Nov 152012

In this post are four new things I saw and heard today.  I saw and heard other things today, such as the sight of the Sun (which is worth reporting, given that it’s November in Seattle) and the explosive sound of my own voice when I put weight on my fucked-up ankle the wrong way. That was about as close as I’ve ever come to thinking I could do vocals for a black metal band.

Well, as painful as it is for me to say this, “enough about me”. Here are new videos from Beyond Creation (Canada), Welicoruss (Russia), and Beastwars (New Zealand). The Welicoruss and Beastwars songs are also brand new and will appear on forthcoming albums. But first . . . the debut of a remastered song from . . .


As you may know, Relapse Records has been re-issuing remastered editions of albums by Death. The latest is the band’s 1990 record, Spiritual Healing. This is a two-disc release, with the first one featuring a complete remaster of the original album and the second one including 16 previously unreleased rehearsal recordings, outtakes, and studio instrumentals. If you spring for the limited edition digipack, you’ll also get a third CD of a never-before-released live set recorded in 1990. And if you download the album from iTunes, you’ll get 5 previously unreleased pre-Human rehearsal tracks that aren’t included on either of the CD versions.

Well, enough with the free advertising. The reason I’m writing about Death today is that today Guitar World premiered one of the remastered tracks from Spiritual Healing: “Altering the Future”. You can hear that after the jump, along with the remastered version of “Living Monstrosity”, which appeared earlier.


The re-mastered Spiritual Healing will be released in North America on November 20 and can be pre-ordered here and at iTunes.


Beyond Creation’s debut album The Aura was one of my favorites of 2011. Cribbing from my review: “The music is immensely intricate, but the variety of countless, rapidly moving pieces interlock coherently and satisfyingly. This is music into which you can dive deeply, and never want to come up for air. . . . It’s as perfect an example as I could name of the ménage à trois of death-metal aggression, prog-metal inventiveness and emotional sweep, and the kind of wild improvisational feel that I most often associate with jazz — and here, calling to mind the sense of heart-bursting freedom you feel when seeing a flock of swallows darting and diving in flight, multiple minds  following a freakish path as if organized by a single mind.”

Today the band premiered their first music video for a track from the album named “Omnipresent Perception”, which includes some delicious guitar and bass solos, in addition to head-wrecking rhythms. The video is well done, and it serves as a good reminder of how talented this band is.



Siberia’s Welicoruss are another band I’ve written about in the past, most recently in July. They’re working on their next album and earlier this month they released an official video for a new song — “Sons of the North” — which I finally got around to watching and hearing this morning. The song is available now on iTunes.

As for the song, it may have rapidly become my favorite Welicoruss track yet — a thundering, sweeping example of symphonic pagan metal, with a dramatic folk-inspired melody, plenty of powerful riffs, and a nice combination of clean and harsh vocals. It has “epic” written all over it.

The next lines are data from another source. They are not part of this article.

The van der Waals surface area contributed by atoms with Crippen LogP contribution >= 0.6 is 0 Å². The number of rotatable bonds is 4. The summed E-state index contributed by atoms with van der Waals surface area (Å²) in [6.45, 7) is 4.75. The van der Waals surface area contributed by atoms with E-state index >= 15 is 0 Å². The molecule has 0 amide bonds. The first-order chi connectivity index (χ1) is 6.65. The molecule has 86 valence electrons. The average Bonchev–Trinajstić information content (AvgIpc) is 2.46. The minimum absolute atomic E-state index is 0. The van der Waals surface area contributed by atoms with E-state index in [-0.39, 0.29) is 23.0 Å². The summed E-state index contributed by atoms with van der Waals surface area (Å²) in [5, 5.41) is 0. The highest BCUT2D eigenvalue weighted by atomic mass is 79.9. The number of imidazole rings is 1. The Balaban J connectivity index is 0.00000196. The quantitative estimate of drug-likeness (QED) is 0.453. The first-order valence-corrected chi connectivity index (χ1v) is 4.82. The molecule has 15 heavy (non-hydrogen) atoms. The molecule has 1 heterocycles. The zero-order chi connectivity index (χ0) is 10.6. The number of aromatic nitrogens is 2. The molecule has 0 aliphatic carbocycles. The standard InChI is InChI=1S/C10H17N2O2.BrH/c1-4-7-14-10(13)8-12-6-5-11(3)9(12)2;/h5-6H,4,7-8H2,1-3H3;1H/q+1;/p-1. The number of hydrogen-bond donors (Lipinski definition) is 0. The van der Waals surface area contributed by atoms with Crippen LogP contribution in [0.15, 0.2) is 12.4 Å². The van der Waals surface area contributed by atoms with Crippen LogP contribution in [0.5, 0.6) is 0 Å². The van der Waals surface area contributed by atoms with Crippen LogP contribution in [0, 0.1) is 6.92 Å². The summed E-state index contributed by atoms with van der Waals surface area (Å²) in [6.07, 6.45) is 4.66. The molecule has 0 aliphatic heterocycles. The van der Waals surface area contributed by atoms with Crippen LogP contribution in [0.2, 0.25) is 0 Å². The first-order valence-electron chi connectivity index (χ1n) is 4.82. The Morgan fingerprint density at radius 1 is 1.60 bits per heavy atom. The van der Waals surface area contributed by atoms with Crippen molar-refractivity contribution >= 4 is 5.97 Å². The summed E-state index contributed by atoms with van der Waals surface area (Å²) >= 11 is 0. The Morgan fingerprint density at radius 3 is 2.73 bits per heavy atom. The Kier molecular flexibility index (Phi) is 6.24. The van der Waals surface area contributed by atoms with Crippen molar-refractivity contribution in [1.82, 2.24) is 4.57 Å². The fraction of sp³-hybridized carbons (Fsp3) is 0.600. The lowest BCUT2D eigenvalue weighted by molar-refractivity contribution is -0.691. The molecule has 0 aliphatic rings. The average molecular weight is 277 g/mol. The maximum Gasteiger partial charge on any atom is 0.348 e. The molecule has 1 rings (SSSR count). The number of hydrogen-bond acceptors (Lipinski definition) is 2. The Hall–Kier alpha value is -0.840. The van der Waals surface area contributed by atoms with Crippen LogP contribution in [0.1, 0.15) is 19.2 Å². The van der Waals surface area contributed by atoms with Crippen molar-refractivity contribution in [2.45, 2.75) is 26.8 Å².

As for the video, it’s a kick to watch, with striking visuals that are both natural and supernatural. I’m also including a SoundCloud player for “Sons of the North”, in addition to the video.




The final item in this post concerns yet another band to which we’ve paid a lot of attention in the past . . . including our premiere of a song from their current album (self-titled). Only last month I posted a video of the band performing a live cover of another band’s song, and today they premiered yet another video. But this one is for a song that isn’t from their debut album. It’s a new song named “Tower of Skulls”, which is the title track to a two-song single (above, you can see the cover art by illustrator Toby Morris).

Both “Tower of Skulls” and the single’s B-side, “The Sleeper”, will be included on Beastwars’ next album, but for now they’re being distributed solely on 7″ vinyl during a New Zealand Beastwars tour that starts tomorrow night.

“Tower of Skulls” is heavy as hell, freighted with an atmosphere of doom, and laced with hallucinogens. Matt Hyde’s vocals continue to blow me away, and the psychedelic video perfectly captures the grim strangeness of the song. “The Sleeper” is equally shrouded in a cloak of night. The melody is bleak, though arresting, the pounding riffs double the pull of gravity, and the guitar solo is an attention-grabber. And yeah, Matt Hyde kills the vocals again with a strikingly varied delivery.

This band really continue to impress. The next album should be a doozy.



  1. Can’t go wrong with WelicoRuss. I consider them one of the better hidden gems I’ve found thanks to DMB, but I’m glad you’re writing about them here too.

  2. love the bass guitar on Beyond Creation, good to see bands putting it more towards the front of the mix. Also Welicoruss is interesting. Being from Siberia I’m guessing that’s Russian they’re singing in?

    • Total agreement on the bass in this band. That guy rules and totally deserves to be way forward in the mix like he is on this record. I love how he sort of takes over the solo from the guitar player around 4:20 on this track. This band is definitely in my top 10 favorite tech death bands. I don’t think the video really needed the whole ‘evil priest’ thing – i would have been totally fine watching fretboard wizardry and hairwhips. (which is now my new ‘tech death’ playlist name)

  3. More Beastwars?… One really should listen to their album soon. Looks like One is missing out on quite a lot.

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